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https://doi.org/10.5194/acp-2020-42
© Author(s) 2020. This work is distributed under
the Creative Commons Attribution 4.0 License.
https://doi.org/10.5194/acp-2020-42
© Author(s) 2020. This work is distributed under
the Creative Commons Attribution 4.0 License.

Submitted as: research article 11 Mar 2020

Submitted as: research article | 11 Mar 2020

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This preprint is currently under review for the journal ACP.

Quantifying the sensitivity of aerosol optical properties to the parameterizations of physico-chemical processes during the 2010 Russian wildfires and heatwave

Laura Palacios-Peña1, Philip Stier2, Raquel Lorente-Plazas3, and Pedro Jiménez-Guerrero1,4 Laura Palacios-Peña et al.
  • 1Physics of the Earth, Regional Campus of International Excellence “Campus Mare Nostrum", University of Murcia, Spain
  • 2Atmospheric, Oceanic and Planetary Physics, Department of Physics, University of Oxford, UK
  • 3Dept. of Meteorology, Meteored, Almendricos, Spain
  • 4Biomedical Research Institute of Murcia (IMIB-Arrixaca), Spain

Abstract. The impact of aerosol-radiation and aerosol-clouds interactions on the radiative forcing is subject to large uncertainties. This is caused by the limited understanding of aerosol optical properties and the role of aerosols as cloud condensation/ice nuclei (CCN/IN). On the other hand, aerosol optical properties and vertical distribution are highly related and their uncertainties come from different processes. This work attempts to quantify the sensitivity of aerosol optical properties (i.e. aerosol optical depth; AOD) and their vertical distribution (using the extinction coefficient, backscatter coefficient, and concentrations species profiles) to key processes. In order to achieve this objective sensitivity tests have been carried out, using the WRF-Chem regional fully coupled model by modifying the dry deposition, sub-grid convective transport, relative humidity and wet scavenging. The 2010 Russian heatwave/wildfire episode has been selected as case study.

Results indicate that AOD is sensitive to these key processes in the following order of importance: 1) modification of relative humidity, causing AOD differences up to 0.6; 2) modification of vertical convection transport with AOD differences around  0.4; and 3) the dry deposition with AOD differences up to −0.35 and 0.3. Moreover, these AOD changes exhibit a non-linear response. Both, an increase and a decrease in the RH result in higher AOD values. On the other hand, both, the increase and offset of the sub-grid convective transport lead to a reduction in the AOD over the fire area. In addition, a similar non-linear response is found when reducing the dry deposition velocity; in particular, for the accumulation mode where the concentration of several species increases (while a decrease might be expected). These non-linear responses are highly dependent on the equilibrium of the thermodynamics system sulphate-nitrate-SOA (secondary organic aerosol). In this sense, small changes in the concentration of one species can strongly affect others, finally affecting aerosol optical properties. Changes in this equilibrium could come from modifications in relative humidity, dry deposition or vertical convective transport. By itself, dry deposition also presents a high uncertainty influencing the AOD representation.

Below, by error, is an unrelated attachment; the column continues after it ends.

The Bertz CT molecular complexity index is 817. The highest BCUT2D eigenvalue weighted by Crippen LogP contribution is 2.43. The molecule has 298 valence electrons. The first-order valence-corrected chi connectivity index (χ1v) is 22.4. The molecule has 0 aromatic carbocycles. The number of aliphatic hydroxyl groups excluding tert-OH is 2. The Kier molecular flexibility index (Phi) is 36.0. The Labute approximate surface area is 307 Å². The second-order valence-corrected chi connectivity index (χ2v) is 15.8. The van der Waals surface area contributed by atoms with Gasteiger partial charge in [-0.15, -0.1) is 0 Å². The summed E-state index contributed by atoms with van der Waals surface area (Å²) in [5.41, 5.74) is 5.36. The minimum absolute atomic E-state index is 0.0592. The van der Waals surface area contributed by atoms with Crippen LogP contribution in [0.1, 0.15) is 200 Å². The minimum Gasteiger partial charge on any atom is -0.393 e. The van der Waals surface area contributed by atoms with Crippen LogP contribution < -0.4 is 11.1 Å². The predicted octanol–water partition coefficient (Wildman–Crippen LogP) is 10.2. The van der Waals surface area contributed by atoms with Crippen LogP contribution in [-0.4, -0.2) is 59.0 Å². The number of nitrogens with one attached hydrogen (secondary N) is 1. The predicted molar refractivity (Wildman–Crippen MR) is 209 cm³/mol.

Laura Palacios-Peña et al.

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Short summary
It is widely known that the impact of aerosol-radiation and aerosol-clouds interactions on the radiative forcing is subject to large uncertainties. This is mainly due to the lack of understanding of aerosol optical properties and vertical distribution, whose uncertainties come from different processes. This work attempts to quantify the sensitivity of aerosol optical properties and their vertical distribution to key physico-chemical processes.
It is widely known that the impact of aerosol-radiation and aerosol-clouds interactions on the...
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